Weekend Warm-Up: ‘Wet Lycra Nightmare’ Doesn’t Scare Cannon, Stroh

The stimulations of Wet Lycra Nightmare are subtle.

At least, the ones you get from watching Jordan Cannon and Sam Stroh’s short film about their ascents of the route.

The climb itself would invigorate most.

The Leaning Tower is likely the steepest big wall in the United States. Over 300 meters of Yosemite granite yawn over the void, plunging from a crenelated ridgeline just above Bridalveil Falls. Wet Lycra Nightmare (5.13d) is the king line.

There’s a horizontal roof with heroic campus moves and “massive jugs,” as Stroh puts it, and plenty of sporty climbing. It also demands a taste of the twinkle-toes balancing Yosemite’s known for.

climber on a wall

Photo: Screenshot


First and second ascents

But ever since “cowboy” Todd Skinner hung on for the first free ascent in 2004, the route has generally resisted further efforts.

Alex Honnold snagged the second ascent in 2015, but by the time Cannon and Stroh caught the Wet Lycra fever, only two other climbers had freed it.

alex honnold climbing shirtless

Shirtless on a big wall. Who else? Photo: Screenshot


That didn’t stop Stroh. The youngster steals the show in the team’s Arcteryx-funded video by promptly claiming the fifth ascent. The performance becomes the precocious Stroh, who’s quickly earning favor among the likes of Honnold with his industrious approach to the sport.

Atop the tower, he celebrates with a familiar, casual snapping gesture.

“Always feels good to send,” he says simply.

This is the laid-back candor of the film in general. Cannon doesn’t sweat it when he doesn’t send. Instead, he reflects on the inspiration he takes from Wet Lycra Nightmare’s previous ascensionists and makes a plan that would make any self-care proponent beam.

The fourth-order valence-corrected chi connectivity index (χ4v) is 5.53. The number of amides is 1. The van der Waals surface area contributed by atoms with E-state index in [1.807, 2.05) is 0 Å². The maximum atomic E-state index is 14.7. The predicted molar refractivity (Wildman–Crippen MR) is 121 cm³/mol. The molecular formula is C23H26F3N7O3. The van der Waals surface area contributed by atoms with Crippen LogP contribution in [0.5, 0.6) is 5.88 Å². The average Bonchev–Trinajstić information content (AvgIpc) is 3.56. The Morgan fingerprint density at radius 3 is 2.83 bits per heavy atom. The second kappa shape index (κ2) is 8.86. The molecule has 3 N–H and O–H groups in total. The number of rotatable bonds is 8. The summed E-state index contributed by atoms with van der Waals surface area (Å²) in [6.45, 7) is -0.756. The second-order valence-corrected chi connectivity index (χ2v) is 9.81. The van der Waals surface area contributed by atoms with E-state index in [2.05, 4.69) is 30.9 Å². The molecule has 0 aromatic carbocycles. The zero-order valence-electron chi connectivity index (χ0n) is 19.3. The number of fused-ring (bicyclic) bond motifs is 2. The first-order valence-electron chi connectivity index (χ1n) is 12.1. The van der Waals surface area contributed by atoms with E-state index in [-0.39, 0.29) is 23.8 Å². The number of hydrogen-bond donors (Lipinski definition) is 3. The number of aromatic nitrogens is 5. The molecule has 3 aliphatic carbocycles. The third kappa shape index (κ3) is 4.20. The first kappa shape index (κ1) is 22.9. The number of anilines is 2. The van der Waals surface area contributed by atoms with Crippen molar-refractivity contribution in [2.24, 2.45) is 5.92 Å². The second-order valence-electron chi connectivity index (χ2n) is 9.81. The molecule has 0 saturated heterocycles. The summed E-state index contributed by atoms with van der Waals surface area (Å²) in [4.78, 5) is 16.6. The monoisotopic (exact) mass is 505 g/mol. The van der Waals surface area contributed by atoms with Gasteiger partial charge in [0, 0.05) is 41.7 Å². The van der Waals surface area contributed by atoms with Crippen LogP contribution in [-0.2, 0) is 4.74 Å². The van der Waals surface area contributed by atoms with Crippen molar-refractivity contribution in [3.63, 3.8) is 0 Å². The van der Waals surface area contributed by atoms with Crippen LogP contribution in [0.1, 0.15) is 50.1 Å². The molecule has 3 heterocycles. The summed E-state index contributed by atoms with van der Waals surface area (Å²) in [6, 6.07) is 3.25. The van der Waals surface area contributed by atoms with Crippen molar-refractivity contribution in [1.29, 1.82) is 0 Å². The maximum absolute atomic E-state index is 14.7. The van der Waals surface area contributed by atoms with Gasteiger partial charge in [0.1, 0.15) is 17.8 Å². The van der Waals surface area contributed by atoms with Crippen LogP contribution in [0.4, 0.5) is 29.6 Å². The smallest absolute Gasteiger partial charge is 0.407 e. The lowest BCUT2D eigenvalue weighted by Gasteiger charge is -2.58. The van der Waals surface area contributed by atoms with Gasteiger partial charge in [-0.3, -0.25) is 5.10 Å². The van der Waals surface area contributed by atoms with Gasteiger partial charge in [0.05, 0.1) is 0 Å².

“Reflect back on myself and, like, ok, how can I do this and what experience can I go for that’s going to make me happy?” He muses.

There’s not much else to say about the narrative. A climber contends with a route that challenges him, but he has no ego to check at the door, so fireworks aren’t on the itinerary. (Do watch for the scene where Cannon removes a piece of his shinbone after an awkward fall — it’s a welcome intrusion of the gnar.)

a climber with a shin wound

Photo: Screenshot


Focuses on the climb, not the climbers

Still, to the tastes of some viewers, the whole rig will come up a little short on enthusiasm. But maybe that’s not a bad thing. It makes room to let in the gold, gray, and green textures and giant distances that create Yosemite’s enduring beauty. And it places the focus on the climb itself, rather than the climbers’ subjective experience of it.

wide shot of tiny climber, big wall

Photo: Screenshot


There was a time when most all climbing content would have belonged in seething, abrasive rags like Thrasher if it took place on skate ramps instead of rock walls. Now, even the reputationally acerbic Andrew Bisharat has gone sentimental.

It sure feels like the season has changed, and that Cannon and Stroh are proper envoys of the new generation. Confronted with this quiet chronicle as their offering, I can only do two things — check my own ego and get out of the way.

Sam Anderson

Sam Anderson takes any writing assignments he can talk his way into while intermittently traveling the American West and Mexico in search of margaritas — er, adventure. He parlayed a decade of roving trade work into a life of fair-weather rock climbing and truck dwelling before (to his parents’ evident relief) finding a way to put his BA in English to use. Sam loves animals, sleeping outdoors, campfire refreshments and a good story.